OCR Interpretation

The day book. (Chicago, Ill.) 1911-1917, January 10, 1914, NOON EDITION, Image 6

Image and text provided by University of Illinois at Urbana-Champaign Library, Urbana, IL

Persistent link: http://chroniclingamerica.loc.gov/lccn/sn83045487/1914-01-10/ed-1/seq-6/

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"There's no use trying to help the individual; he may not be worth
helping, he may he getting just what he deserves. Our aim is to collect
statistics on what causes poverty and perhaps- in twenty-five or fifty years
from now we may know enough about the situation to be able to cope with
it But at present we are collecting statistics."
That statement was made by Ernest Bicknell, then superintendent of
the Bureau of Charities, which later became the United Charities. Bicknell
is now national superintendent of the Red Cross Society.
It was made to a nurse who had appealed to Bicknell to assist one of
the most pitiful cases that had ever been brought to her attention.
The nurse is not temperamental, she is not sentimental; she Is a very
well balanced woman whose long experience has taught her to take a very
practical view of things.
"But really that case was awful," she said to me. "In a round about
way we had received "word that a man was dying of tuberculosis in a
I went there and had quite a little trouble finding him, but finally located
him in a room in the rear.
It was in the winter, the thermometer was below zero; he was lying on
a mattress and he had no covering i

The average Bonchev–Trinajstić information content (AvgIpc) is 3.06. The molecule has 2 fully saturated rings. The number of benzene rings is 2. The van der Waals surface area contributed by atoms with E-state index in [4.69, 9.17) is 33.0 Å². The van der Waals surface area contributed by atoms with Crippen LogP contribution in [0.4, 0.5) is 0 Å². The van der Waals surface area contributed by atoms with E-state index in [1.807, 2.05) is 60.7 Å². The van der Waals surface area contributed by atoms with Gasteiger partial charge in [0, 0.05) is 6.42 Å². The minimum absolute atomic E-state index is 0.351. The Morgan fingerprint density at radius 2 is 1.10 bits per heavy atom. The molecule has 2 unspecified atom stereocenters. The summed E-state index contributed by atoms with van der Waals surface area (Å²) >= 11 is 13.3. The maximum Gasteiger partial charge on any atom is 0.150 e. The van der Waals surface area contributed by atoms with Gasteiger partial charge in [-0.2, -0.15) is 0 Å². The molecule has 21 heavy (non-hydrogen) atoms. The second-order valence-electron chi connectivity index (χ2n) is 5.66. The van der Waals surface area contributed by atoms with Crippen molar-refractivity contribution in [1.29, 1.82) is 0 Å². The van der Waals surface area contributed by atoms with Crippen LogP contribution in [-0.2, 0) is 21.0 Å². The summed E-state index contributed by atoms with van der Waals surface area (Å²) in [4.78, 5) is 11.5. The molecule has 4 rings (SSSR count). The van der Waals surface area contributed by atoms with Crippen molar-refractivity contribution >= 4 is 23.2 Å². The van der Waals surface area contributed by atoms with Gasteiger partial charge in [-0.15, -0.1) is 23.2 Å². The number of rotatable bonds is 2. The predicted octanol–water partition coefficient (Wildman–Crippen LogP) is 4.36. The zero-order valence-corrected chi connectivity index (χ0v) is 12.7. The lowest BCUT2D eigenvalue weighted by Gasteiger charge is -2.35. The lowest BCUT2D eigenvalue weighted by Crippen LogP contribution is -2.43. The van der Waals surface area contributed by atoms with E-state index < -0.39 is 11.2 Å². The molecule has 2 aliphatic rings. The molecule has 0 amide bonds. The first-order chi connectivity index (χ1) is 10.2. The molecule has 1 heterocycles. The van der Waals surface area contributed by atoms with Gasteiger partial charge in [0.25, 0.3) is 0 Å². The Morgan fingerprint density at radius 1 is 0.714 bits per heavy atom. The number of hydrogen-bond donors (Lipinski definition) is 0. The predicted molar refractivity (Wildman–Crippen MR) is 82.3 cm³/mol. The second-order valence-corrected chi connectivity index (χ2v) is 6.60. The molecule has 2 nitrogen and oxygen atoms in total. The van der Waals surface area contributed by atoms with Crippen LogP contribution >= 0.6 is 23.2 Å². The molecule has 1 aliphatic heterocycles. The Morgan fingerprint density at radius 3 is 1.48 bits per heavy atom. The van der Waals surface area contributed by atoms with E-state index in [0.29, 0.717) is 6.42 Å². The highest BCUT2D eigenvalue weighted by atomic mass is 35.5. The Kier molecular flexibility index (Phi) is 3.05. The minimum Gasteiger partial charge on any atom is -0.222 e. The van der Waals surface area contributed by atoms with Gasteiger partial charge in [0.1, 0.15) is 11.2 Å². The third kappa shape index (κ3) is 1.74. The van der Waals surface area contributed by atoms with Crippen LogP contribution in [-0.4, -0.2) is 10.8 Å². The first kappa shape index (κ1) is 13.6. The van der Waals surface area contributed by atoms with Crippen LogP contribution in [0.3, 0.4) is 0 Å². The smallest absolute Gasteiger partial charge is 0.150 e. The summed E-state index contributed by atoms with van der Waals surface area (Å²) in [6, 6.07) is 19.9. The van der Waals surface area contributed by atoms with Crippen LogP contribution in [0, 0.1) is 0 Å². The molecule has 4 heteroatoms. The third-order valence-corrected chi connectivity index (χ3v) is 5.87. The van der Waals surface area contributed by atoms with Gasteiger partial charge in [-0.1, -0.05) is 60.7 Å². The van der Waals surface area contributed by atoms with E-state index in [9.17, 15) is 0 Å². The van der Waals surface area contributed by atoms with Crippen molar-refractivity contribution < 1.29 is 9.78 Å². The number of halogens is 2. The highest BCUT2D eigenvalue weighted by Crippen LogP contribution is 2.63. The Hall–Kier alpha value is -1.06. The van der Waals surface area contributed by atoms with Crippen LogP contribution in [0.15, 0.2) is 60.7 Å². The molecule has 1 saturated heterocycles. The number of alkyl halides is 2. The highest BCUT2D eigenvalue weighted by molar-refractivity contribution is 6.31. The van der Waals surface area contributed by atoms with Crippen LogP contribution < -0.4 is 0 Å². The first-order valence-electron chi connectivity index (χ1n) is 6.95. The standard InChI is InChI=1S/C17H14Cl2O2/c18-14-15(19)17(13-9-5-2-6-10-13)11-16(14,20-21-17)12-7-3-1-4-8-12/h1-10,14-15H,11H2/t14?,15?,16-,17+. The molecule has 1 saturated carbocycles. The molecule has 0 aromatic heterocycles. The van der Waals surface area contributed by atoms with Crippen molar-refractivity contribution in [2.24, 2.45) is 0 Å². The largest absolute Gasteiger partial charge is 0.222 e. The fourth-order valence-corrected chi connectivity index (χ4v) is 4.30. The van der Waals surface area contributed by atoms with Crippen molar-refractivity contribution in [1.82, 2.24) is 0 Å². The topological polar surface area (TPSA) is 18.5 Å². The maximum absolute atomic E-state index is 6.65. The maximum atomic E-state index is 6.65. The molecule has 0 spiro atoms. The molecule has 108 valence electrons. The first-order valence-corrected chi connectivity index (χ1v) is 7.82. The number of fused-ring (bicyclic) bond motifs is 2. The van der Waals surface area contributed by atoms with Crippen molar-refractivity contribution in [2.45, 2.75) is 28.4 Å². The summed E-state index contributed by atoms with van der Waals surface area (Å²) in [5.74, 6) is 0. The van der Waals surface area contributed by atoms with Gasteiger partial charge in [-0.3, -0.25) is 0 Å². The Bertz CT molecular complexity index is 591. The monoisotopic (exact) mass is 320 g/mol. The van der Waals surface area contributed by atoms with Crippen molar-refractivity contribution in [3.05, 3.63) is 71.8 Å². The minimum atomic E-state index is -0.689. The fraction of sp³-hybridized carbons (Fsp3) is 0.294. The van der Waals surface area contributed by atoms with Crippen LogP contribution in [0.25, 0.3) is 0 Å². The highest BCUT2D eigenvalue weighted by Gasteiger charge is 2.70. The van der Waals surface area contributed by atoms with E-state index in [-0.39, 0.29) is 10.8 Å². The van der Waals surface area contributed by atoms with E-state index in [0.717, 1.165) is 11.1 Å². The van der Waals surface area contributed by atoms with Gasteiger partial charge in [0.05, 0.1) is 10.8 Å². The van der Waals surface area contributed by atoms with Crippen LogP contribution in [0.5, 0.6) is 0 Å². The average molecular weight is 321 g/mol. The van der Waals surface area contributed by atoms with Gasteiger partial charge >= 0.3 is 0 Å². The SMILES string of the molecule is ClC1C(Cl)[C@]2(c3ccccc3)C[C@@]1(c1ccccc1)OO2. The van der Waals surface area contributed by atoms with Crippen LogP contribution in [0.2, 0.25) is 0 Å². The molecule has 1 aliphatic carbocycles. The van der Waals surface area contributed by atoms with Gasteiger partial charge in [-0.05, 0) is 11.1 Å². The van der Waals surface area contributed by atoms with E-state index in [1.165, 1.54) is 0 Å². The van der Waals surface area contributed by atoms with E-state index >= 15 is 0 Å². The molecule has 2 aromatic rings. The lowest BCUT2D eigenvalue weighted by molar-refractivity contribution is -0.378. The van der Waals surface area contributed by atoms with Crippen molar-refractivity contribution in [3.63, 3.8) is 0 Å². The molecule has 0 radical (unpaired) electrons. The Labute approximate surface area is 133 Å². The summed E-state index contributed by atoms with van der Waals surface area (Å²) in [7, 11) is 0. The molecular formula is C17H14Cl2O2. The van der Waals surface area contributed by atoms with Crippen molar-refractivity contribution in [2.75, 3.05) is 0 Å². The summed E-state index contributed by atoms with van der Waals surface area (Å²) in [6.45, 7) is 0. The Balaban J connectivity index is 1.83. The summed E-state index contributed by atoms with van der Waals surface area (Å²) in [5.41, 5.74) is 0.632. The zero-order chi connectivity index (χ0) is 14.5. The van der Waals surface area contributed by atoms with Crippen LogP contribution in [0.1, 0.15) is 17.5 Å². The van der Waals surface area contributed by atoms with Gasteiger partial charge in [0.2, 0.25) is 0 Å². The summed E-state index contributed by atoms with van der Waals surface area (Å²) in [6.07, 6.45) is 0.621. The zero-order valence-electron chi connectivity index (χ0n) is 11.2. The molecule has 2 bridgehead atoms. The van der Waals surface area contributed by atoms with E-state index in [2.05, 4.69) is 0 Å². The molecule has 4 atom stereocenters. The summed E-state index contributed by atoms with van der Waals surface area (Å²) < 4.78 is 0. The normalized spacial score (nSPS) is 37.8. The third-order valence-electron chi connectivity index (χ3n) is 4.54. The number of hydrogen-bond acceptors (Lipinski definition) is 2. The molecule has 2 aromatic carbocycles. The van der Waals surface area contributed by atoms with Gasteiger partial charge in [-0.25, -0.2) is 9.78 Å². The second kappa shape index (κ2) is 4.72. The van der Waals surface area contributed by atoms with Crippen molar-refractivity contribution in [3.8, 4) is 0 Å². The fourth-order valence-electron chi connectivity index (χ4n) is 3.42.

but the rags he wore. There was no
heat in the place. He was in the last
stages of tuberculosis.
"Accustomed as I have been to suf
fering, there was something terrible
In the man's condition, in his isola
tion, in the abject misery that made
one almost feel as if God had forgot
ten him, too.
"I called up my superior and she
advised that I get in touch with the
United Charities.
"I got Bicknell on the 'phone and
I told him the story as it had impress
ed me.
" 'Oh, you mustn't be so sentimen
tal,' he said. "You cannot expect to
help the individual,' and then he
made the speech of which I have told
you, adding:
" 'How'do you know but that the
man deserves just what he has got?
He may have been a drunkard or a
loafer that wouldn't work. That's
what we have got to find out what
causes poverty, before we can do
anything with it. That's why we are
collecting statistics now. Some day
we can lay our finger on the cause
and then remove it, but we can't do
it now. .
"And the Bureau of Charities did
not lend me any assistance, but my
superior got the man In a Home for
Bicknell's attitude seems to have
been a prophecy of the future work
of the United Charities it is a col
lector of statistics on poverty. It is
an amateur scientist making micro
scopic studies of what causes pover
ty, and how much it hurts, and how
long the patient is able to endure and
what the sufferer will do when he
reaches the limit of endurance.
On one of their records that I read
was the statement that a woman,
mother of three children and expect
ant mother of a fourth, had come to
the office of the U. C. for assistance
almost a week after she had been
given a dollar to support herself and
family, and that "when we gave her
another 50 cents, she became hyster
ical with gratitude."
And yet, why should the United
Charities bother collecting statistics "
on why poverty exists? It has been
with us since Christ spoke "so many
centuries ago: "The poor ye have
always with you."
And if the United Charities wants

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